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Root Series

Flower Series

Wild Birds Series

Amitai Kav

Born in Jerusalem Israel in 1954, Amitai Kav is a renowned jewelry master artist both in Israel and worldwide. Amita Kav studied painting at Avni Institute of Painting and Sculpture, Tel-Aviv before studying music and dance at Rubin Academy of Music, Jerusalem. Being a self-taught jewelry maker have contributed to the originality of his style, which is completely free from any traditional constraints.


His numerous prize-winning works have been displayed in solo and tour exhibitions throughout a dozen of countries worldwide. His design was chosen by the State of Israel as its logo for the Millennium in 2000. He was selected as one of the 5 Winners of the Centurion Emerging Designers Competition at the Tucson Gem and Jewelry Show in 2011.


Amitai created the Dove of Peace, which became the recognized symbol of the Middle East peace process. The Doves were worn by Reuma Weizmann, wife of the President of the State of Israel, and Queen Nur, wife of King Hussein of Jordan, at the historic ceremonial signing of the peace agreement between the two States. During the ceremonies surrounding the signing, Hillary Clinton and Leah Rabin also wore art jewelry created by Amitai Kav. It is most unusual for the wives of all the major participants in such a momentous event to wear jewelry designed by the same artist. A silver Dove of Peace was presented to each member of the Israeli and Jordanian negotiating teams.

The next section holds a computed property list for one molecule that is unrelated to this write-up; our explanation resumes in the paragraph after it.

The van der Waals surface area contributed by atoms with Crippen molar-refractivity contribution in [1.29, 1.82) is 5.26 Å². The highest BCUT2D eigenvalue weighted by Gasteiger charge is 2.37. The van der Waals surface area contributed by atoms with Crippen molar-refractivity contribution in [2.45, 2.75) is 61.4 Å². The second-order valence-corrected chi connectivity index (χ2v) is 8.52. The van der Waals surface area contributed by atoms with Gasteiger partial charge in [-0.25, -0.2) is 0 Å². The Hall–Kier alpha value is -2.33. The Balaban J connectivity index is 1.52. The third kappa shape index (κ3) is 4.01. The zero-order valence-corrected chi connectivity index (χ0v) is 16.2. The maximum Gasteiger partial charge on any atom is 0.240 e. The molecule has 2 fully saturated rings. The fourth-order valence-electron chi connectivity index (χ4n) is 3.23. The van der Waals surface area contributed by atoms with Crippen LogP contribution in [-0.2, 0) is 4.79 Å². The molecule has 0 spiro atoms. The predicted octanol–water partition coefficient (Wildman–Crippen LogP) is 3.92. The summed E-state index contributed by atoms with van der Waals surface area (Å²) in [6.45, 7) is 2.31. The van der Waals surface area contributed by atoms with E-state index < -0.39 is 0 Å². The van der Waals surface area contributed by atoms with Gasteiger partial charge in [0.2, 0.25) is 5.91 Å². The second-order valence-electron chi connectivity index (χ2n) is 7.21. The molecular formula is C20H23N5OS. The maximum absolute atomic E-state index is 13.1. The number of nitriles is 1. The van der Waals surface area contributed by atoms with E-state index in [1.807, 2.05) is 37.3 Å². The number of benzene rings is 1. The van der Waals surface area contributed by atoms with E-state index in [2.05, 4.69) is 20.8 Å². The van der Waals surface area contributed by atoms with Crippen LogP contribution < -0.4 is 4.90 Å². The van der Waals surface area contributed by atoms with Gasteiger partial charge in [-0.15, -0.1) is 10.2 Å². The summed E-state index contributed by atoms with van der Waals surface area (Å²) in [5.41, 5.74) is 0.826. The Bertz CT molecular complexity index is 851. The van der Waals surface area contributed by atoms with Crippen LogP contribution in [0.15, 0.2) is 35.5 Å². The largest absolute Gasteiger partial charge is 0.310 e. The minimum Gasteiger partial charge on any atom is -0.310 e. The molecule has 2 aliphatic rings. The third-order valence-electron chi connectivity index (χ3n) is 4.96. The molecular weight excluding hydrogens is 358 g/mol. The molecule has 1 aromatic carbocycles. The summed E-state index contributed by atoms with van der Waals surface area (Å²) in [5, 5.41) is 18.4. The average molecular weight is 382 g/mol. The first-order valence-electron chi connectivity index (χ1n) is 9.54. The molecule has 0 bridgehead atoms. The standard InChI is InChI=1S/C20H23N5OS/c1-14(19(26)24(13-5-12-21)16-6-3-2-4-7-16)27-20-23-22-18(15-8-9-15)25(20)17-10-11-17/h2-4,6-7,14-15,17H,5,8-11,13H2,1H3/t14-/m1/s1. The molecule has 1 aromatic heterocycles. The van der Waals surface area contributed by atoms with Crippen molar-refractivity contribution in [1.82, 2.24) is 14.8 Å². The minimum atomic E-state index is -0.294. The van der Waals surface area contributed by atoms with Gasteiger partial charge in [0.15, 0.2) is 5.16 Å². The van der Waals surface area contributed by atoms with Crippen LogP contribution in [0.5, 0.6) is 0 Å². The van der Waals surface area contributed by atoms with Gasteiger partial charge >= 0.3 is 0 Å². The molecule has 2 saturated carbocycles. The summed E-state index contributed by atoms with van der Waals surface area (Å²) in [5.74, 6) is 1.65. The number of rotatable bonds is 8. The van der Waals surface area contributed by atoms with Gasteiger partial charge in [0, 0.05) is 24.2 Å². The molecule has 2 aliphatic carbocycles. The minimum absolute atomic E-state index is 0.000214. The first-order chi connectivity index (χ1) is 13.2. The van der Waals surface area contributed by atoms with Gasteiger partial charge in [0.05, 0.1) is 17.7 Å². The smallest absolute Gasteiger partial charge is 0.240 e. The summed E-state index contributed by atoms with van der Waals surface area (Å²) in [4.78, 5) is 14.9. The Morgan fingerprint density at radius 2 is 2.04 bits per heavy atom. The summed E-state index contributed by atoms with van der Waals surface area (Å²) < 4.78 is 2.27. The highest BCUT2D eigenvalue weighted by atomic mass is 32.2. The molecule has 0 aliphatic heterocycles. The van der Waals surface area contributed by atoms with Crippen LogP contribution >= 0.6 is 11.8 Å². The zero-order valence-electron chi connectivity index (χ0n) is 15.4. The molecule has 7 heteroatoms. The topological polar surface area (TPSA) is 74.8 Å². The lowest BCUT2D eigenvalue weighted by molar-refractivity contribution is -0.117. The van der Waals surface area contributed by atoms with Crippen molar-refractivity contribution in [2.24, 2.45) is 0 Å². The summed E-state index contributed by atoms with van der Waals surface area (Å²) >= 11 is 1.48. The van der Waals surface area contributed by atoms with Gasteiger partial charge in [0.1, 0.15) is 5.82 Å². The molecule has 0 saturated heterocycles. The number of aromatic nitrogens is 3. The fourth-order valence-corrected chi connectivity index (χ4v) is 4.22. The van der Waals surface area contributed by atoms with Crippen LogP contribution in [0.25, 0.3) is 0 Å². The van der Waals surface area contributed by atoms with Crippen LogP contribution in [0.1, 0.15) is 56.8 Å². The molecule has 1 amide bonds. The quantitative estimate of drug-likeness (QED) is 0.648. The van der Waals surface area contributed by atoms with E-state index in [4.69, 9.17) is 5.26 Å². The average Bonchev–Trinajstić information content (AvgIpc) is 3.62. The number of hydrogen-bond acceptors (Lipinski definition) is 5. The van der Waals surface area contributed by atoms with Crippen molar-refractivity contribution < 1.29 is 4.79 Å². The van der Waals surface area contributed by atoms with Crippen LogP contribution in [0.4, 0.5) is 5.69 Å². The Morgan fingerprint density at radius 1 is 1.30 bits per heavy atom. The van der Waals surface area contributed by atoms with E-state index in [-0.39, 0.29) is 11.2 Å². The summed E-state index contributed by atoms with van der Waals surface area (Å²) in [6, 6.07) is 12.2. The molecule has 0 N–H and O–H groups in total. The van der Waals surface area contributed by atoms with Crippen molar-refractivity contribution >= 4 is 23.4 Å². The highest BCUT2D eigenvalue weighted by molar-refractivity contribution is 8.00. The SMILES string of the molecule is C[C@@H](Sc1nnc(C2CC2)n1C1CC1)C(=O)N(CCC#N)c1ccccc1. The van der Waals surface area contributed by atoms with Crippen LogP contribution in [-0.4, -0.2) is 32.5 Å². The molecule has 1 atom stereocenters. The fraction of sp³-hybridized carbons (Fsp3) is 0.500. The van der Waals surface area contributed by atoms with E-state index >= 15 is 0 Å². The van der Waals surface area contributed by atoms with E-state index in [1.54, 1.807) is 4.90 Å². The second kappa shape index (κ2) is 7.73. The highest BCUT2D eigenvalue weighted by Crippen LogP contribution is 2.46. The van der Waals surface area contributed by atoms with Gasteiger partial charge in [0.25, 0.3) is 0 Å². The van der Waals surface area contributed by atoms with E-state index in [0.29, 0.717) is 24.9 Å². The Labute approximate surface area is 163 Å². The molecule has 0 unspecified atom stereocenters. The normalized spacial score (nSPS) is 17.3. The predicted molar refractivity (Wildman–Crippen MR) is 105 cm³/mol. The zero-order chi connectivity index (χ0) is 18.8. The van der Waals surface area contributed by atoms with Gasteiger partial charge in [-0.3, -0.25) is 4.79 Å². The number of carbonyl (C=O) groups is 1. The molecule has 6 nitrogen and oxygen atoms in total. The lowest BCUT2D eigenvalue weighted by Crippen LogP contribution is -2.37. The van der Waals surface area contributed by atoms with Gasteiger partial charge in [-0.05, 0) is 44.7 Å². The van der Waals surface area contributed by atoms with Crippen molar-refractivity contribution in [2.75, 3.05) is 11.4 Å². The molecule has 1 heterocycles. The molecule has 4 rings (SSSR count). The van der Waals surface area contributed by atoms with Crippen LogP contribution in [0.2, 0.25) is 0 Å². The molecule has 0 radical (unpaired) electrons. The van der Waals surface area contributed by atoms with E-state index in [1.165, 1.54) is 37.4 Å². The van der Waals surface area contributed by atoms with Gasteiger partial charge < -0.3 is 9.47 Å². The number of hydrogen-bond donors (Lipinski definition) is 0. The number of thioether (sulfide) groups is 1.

Other exclusive works by Amitai Kav were presented by the late Prime Minister of Israel Yitzhak Rabin and his wife Leah to a number of dignitaries, including King Carlos of Spain, Mrs. Jihan Sadat, Mrs. Johan, Major, Prime Minister of South Korea and the wifeof thr Emperor of Japan.


A special rendition of the dove of peace in gold was given to the queen of Norway. At the Ceremony Nobel Price Ceremony, given ot Itzchak Rabin, the Israeli Prime Minister.


It is all hand worked directly from a detailed drawing which Amitai Kav makes before commencing execution of the piece. His first experiments in jewelry were inspired by the functional but complex parts of precision machinery and by the human anatomy. This style expanded and developed as he incorporated Art Nouveau and baroque elements, and sometimes Chinese, Egyptian or Middle Eastern motifs. He takes as much pride in the technical execution of his jewelry as in its pure aesthetics. The fastenings and clasps, which form an integral functional feature of each piece, are as much a design challenge as the piece itself.

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